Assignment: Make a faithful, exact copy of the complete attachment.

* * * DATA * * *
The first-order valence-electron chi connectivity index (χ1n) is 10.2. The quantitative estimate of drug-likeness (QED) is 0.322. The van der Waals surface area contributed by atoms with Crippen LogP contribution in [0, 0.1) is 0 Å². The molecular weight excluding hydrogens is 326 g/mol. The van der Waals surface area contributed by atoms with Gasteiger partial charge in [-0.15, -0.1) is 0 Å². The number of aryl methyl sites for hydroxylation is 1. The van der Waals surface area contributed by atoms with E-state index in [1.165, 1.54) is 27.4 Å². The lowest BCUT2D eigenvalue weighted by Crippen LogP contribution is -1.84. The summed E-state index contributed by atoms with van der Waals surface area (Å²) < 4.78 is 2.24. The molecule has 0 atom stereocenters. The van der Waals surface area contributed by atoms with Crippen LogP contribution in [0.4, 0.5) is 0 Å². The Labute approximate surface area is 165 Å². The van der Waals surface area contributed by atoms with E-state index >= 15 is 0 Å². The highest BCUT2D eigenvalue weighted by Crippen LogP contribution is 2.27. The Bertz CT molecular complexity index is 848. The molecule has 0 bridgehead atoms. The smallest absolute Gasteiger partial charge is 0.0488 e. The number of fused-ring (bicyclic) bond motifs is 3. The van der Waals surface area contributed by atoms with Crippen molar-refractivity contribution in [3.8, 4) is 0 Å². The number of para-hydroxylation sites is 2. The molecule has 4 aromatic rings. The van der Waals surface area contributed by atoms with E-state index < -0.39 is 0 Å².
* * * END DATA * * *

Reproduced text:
The first-order valence-electron chi connectivity index (χ1n) is 10.2. The quantitative estimate of drug-likeness (QED) is 0.322. The van der Waals surface area contributed by atoms with Crippen LogP contribution in [0, 0.1) is 0 Å². The molecular weight excluding hydrogens is 326 g/mol. The van der Waals surface area contributed by atoms with Gasteiger partial charge in [-0.15, -0.1) is 0 Å². The number of aryl methyl sites for hydroxylation is 1. The van der Waals surface area contributed by atoms with E-state index in [1.165, 1.54) is 27.4 Å². The lowest BCUT2D eigenvalue weighted by Crippen LogP contribution is -1.84. The summed E-state index contributed by atoms with van der Waals surface area (Å²) < 4.78 is 2.24. The molecule has 0 atom stereocenters. The van der Waals surface area contributed by atoms with Crippen LogP contribution in [0.4, 0.5) is 0 Å². The Labute approximate surface area is 165 Å². The van der Waals surface area contributed by atoms with E-state index >= 15 is 0 Å². The highest BCUT2D eigenvalue weighted by Crippen LogP contribution is 2.27. The Bertz CT molecular complexity index is 848. The molecule has 0 bridgehead atoms. The smallest absolute Gasteiger partial charge is 0.0488 e. The number of fused-ring (bicyclic) bond motifs is 3. The van der Waals surface area contributed by atoms with Crippen molar-refractivity contribution in [3.8, 4) is 0 Å². The number of para-hydroxylation sites is 2. The molecule has 4 aromatic rings. The van der Waals surface area contributed by atoms with E-state index < -0.39 is 0 Å².